Power Law Distributions

Charlottesville, Virginia

April 26, 2020

I think this post falls under the category of "if you want to feel smart." I had never heard of power law distributions prior to this week. I guess I fell into the trap of assuming more subjects qualify as normal distribution than is true. Bummer.

In statistics, a power law is a functional relationship between two quantities, where a relative change in one quantity results in a proportional relative change in the other quantity, independent of the initial size of those quantities: one quantity varies as a power of another. For instance, considering the area of a square in terms of the length of its side, if the length is doubled, the area is multiplied by a factor of four.

The distributions of a wide variety of physical, biological, and man-made phenomena approximately follow a power law over a wide range of magnitudes: these include the sizes of craters on the moon and of solar flares, the foraging pattern of various species, the sizes of activity patterns of neuronal populations, the frequencies of words in most languages, frequencies of family names, the species richness in clades of organisms, the sizes of power outages, criminal charges per convict, volcanic eruptions, human judgements of stimulus intensity and many other quantities. Few empirical distributions fit a power law for all their values, but rather follow a power law in the tail. Acoustic attenuation follows frequency power-laws within wide frequency bands for many complex media. Allometric scaling laws for relationships between biological variables are among the best known power-law functions in nature.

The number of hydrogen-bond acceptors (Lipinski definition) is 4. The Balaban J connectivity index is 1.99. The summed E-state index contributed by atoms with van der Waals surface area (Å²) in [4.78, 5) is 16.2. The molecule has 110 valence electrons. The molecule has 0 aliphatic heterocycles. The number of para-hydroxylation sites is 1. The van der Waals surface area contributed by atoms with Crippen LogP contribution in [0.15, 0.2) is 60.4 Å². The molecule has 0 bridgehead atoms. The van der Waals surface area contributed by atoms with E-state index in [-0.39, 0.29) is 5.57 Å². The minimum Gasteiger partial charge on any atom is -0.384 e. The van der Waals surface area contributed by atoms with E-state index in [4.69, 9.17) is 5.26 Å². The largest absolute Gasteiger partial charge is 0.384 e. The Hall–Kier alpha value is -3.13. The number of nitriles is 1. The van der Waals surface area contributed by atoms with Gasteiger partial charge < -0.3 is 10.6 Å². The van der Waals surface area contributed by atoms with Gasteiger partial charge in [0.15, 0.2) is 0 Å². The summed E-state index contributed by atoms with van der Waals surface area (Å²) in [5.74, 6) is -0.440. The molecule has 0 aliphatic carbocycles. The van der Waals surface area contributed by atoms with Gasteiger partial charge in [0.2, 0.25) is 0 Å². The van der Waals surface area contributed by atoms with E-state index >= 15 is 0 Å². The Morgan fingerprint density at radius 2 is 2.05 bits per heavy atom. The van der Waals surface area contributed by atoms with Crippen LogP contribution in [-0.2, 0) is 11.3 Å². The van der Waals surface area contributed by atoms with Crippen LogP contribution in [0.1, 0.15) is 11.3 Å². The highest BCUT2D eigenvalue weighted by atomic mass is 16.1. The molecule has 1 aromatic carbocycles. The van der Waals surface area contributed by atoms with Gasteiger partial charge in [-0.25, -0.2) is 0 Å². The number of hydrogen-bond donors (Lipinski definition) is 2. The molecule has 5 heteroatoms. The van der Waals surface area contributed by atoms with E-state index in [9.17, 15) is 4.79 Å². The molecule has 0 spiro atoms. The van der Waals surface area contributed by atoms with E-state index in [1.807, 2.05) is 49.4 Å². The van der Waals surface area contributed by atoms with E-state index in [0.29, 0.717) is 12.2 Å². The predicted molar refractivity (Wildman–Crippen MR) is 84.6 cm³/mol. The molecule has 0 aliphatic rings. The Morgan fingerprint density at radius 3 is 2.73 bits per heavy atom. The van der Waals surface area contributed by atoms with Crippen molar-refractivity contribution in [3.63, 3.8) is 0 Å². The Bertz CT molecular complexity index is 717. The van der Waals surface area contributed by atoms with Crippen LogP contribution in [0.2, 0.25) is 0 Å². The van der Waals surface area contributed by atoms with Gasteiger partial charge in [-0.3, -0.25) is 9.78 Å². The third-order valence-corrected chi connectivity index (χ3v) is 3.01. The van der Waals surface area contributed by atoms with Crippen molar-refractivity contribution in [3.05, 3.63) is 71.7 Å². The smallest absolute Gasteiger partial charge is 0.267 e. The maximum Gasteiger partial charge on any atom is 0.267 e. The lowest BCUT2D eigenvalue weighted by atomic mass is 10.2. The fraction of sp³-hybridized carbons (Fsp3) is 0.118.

More examples [Lord knows I don't know what most of these are!]

More than a hundred power-law distributions have been identified in physics (e.g. sandpile avalanches), biology (e.g. species extinction and body mass), and the social sciences (e.g. city sizes and income). Among them are:



  • number of charges per criminal offender



  • Kleiber's law relating animal metabolism to size, and allometric laws in general

  • The two-thirds power law, relating speed to curvature in the human motor system.

  • The Taylor's law relating mean population size and variance of populations sizes in ecology

  • Neuronal avalanches

  • The species richness (number of species) in clades of freshwater fishes

  • The Harlow Knapp effect, where a subset of the kinases found in the human body compose a majority of published research


  • The size of rain-shower cells, energy dissipation in cyclones, and the diameters of dust devils on Earth and Mars

General science



  • Population sizes of cities in a region or urban network, Zipf's law.

  • Distribution of artists by the average price of their artworks.

  • Distribution of income in a market economy.

  • Distribution of degrees in banking networks.


  • The mean absolute change of the logarithmic mid-prices

  • Number of tick counts over time

  • Size of the maximum price move

  • Time of directional change

  • Time of overshoot

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